Twitter As a Learning Tool. Really. - 2009 Savvy trainers are using micro-blogging to foster informal learning and meet likeminded peers. Here's a scenario to give trainers pause. You're presenting at a conference. Minutes into your session, a number of people are tapping furiously at their phones or reading incoming messages. Most of these people get up and leave the room, while another bunch trickles in. At least a third of the audience continues tapping out short bursts of text throughout your presentation. Though it may not be apparent to someone unfamiliar with Web 2.0 behavior, these people aren't simply multi-tasking while you teach. Twitter is a free micro-blogging service. Working the back channel While some instructors may not relish real-time reviews of their classes that cause people to leave, others know how to benefit from a roomful of people on Twitter. Jane Hart, a social media and learning consultant, classifies Twitter and other micro-blogs as tools for personal and informal learning. The corporate tweet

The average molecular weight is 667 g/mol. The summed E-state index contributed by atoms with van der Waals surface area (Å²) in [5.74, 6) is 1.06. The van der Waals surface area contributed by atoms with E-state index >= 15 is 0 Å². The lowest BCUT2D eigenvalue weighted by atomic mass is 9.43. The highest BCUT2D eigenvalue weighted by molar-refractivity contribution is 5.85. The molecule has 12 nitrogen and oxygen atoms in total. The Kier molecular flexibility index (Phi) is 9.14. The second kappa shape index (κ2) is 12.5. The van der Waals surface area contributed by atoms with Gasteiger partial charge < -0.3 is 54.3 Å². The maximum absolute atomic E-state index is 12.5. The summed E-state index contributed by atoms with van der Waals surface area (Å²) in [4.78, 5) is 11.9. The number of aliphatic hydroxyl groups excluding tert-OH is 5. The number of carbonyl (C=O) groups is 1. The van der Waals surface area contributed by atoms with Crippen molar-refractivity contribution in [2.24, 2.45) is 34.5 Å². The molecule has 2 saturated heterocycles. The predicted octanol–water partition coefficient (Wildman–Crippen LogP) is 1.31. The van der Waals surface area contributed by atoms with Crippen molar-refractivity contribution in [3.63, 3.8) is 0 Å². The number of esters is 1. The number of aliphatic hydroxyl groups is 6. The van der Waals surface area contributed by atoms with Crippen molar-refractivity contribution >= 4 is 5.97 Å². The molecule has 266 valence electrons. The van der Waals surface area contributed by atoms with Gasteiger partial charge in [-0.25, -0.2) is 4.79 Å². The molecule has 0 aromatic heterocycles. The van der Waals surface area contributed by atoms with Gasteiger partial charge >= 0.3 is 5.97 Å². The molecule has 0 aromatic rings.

Twitter Tweets for Higher Education I love Twitter.com. I usually post a couple of items a day, on average, and tend to follow and interact others who also post in a moderate fashion. Some people post dozens of twits a day and use Twitter as a kind of instant messaging client. I see, and use it, more as a mini-blog. When I click on my name, I see all my posts, which is a sort of summary of things that I do and think about that I want to share with others. For the uninitiated, Twitter limits you to 140 characters and spaces per post (or per "tweet"). I actually had not considered it as a tool for education until I saw a link posted by Twittown to a blog post on that subject. 1- Using Twitter with your students on Doug Belshaw's teaching.mrbelshaw.co.uk blog - emphasizes secondary education. I think Twitter could be ideal for reminding students about homework, trips and such things, especially as they can enter their mobile phone number to be alerted when one of their ‘friends’ updates their account.